When you invest with Lending Club you can assign each investment to a portfolio. This is a great way for p2p investors to keep track of their investments. While Lending Club does provide some analysis capabilities of your portfolios there is no way to compare their ROI.
That is no longer a problem. Earlier this week popular third party statistics site, Nickel Steamroller, rolled out a new feature in their analysis tool. For some time now investors have been able to upload their Lending Club portfolio to Nickel Steamroller and see their estimated ROI. Below is a screen shot of the breakdown of my IRA account that I uploaded the morning.
I have found this tool useful because it discounts late loans (using the same formula that Lendstats uses) and gives a more accurate picture of what your expected ROI will be going forward. It is particularly useful for newer accounts where loans will not have had enough time to default (a loan cannot default until it is at least 120 days past due).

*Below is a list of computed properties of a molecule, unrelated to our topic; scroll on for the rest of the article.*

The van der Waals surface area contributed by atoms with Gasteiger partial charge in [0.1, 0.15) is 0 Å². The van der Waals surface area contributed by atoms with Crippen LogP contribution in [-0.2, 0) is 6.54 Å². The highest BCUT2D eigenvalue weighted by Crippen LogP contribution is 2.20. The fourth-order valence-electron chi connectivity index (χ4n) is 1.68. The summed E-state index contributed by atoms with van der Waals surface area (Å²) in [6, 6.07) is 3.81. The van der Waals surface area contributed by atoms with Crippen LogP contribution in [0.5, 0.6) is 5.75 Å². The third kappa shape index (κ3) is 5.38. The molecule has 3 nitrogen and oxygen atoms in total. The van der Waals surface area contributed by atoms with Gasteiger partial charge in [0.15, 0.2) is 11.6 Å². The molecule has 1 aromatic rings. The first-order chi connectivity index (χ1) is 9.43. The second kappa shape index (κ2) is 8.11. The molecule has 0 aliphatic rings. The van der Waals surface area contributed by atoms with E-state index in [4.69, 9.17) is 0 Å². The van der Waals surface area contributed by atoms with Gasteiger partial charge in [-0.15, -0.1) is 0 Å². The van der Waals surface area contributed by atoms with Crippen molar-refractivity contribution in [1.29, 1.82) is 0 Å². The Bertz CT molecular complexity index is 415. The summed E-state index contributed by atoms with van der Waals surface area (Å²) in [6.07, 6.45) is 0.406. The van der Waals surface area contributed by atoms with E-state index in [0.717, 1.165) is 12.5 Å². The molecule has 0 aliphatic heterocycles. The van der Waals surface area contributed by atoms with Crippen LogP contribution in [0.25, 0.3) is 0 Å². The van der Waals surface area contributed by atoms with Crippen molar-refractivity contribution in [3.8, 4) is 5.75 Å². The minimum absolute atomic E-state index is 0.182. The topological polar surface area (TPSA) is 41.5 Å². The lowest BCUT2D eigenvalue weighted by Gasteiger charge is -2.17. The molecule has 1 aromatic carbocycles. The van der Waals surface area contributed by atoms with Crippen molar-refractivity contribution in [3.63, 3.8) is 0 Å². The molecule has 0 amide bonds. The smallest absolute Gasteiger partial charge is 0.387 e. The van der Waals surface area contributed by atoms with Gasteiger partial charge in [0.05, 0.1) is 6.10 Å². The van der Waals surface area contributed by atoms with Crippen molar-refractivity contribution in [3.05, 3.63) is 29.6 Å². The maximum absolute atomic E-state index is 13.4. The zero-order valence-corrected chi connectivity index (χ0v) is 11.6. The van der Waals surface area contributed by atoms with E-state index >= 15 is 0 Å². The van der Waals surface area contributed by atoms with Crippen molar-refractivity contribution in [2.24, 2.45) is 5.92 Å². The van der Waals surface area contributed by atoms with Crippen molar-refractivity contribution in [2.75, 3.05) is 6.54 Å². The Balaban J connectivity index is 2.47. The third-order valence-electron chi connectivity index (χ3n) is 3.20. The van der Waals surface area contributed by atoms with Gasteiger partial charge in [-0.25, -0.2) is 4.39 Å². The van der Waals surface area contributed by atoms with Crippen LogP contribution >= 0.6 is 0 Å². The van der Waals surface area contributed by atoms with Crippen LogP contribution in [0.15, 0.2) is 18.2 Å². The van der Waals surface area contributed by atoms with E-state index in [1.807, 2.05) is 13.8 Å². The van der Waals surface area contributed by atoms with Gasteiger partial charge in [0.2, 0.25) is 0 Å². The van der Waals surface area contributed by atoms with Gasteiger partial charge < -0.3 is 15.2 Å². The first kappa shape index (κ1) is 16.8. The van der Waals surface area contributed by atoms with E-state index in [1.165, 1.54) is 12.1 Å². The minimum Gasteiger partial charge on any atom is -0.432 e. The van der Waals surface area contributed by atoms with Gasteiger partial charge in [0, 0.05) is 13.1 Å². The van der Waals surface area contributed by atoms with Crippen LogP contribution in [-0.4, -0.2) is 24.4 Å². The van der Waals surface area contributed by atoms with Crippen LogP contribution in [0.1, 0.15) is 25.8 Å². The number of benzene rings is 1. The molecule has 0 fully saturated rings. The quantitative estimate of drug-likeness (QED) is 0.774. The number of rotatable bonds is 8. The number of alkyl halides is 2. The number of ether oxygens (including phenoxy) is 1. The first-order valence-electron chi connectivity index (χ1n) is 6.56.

See Your Estimated ROI Broken Down by Portfolio
Now, with the additional of a portfolio breakdown tool, Nickel Steamroller can show investors how each portfolio within their Lending Club account is performing. Below is a screenshot from the same IRA account that shows this portfolio breakdown (click on the image to view it in full size).
It takes your Lending Club portfolios and breaks them out so you can see how much money you have in each one and more importantly how each portfolio is contributing to your overall ROI. As you can see in the table above I have a small portfolio called Lendstats IRA 1 that has 15 notes but it has an estimated ROI of just 2.97%, despite sn average interest rate of 16.20%. This is because two of these fifteen notes are currently over 30 days late. Thankfully, my other portfolios are doing very well.
How I Use Lending Club Portfolios
I have been using portfolios on Lending Club almost since I started investing. The way I use them is to group all my identical investments together. I have pretty strict filtering criteria when I select loans but I do tweak this criteria from time to time. Every time I tweak my filters I create a new portfolio.
The reason I do this is that I want to see if this new tweak is going to provide better returns in the long run. Now, with the help of Nickel Steamroller’s new tool I will be able to revisit these portfolios in the coming months to see how the new criteria are performing compared with the older ones.
I think this is really going to help Lending Club investors. What do you think? Do you use portfolios inside your Lending Club account? Let me know in the comments below.
Hat tip to Matthew at P2P Lending News for his idea to add this feature.